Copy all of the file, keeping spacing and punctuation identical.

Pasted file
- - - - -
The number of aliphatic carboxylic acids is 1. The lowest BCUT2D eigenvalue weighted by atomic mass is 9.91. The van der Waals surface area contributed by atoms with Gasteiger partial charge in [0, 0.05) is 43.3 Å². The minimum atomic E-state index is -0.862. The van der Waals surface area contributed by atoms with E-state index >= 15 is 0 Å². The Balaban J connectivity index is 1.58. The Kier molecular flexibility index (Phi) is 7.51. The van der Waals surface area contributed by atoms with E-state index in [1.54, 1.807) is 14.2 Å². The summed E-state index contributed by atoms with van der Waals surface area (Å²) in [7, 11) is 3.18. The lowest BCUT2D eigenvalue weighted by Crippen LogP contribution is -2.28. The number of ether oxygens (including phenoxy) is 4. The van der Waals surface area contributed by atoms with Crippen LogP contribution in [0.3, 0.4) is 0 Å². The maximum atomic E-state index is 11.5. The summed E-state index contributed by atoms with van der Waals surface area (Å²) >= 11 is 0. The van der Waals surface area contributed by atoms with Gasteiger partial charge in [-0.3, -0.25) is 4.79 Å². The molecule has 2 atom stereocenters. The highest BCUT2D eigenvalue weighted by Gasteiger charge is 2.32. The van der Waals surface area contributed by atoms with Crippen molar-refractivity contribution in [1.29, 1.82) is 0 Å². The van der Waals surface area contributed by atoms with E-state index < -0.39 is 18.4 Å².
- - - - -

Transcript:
The number of aliphatic carboxylic acids is 1. The lowest BCUT2D eigenvalue weighted by atomic mass is 9.91. The van der Waals surface area contributed by atoms with Gasteiger partial charge in [0, 0.05) is 43.3 Å². The minimum atomic E-state index is -0.862. The van der Waals surface area contributed by atoms with E-state index >= 15 is 0 Å². The Balaban J connectivity index is 1.58. The Kier molecular flexibility index (Phi) is 7.51. The van der Waals surface area contributed by atoms with E-state index in [1.54, 1.807) is 14.2 Å². The summed E-state index contributed by atoms with van der Waals surface area (Å²) in [7, 11) is 3.18. The lowest BCUT2D eigenvalue weighted by Crippen LogP contribution is -2.28. The number of ether oxygens (including phenoxy) is 4. The van der Waals surface area contributed by atoms with Crippen LogP contribution in [0.3, 0.4) is 0 Å². The maximum atomic E-state index is 11.5. The summed E-state index contributed by atoms with van der Waals surface area (Å²) >= 11 is 0. The van der Waals surface area contributed by atoms with Gasteiger partial charge in [-0.3, -0.25) is 4.79 Å². The molecule has 2 atom stereocenters. The highest BCUT2D eigenvalue weighted by Gasteiger charge is 2.32. The van der Waals surface area contributed by atoms with Crippen molar-refractivity contribution in [1.29, 1.82) is 0 Å². The van der Waals surface area contributed by atoms with E-state index < -0.39 is 18.4 Å².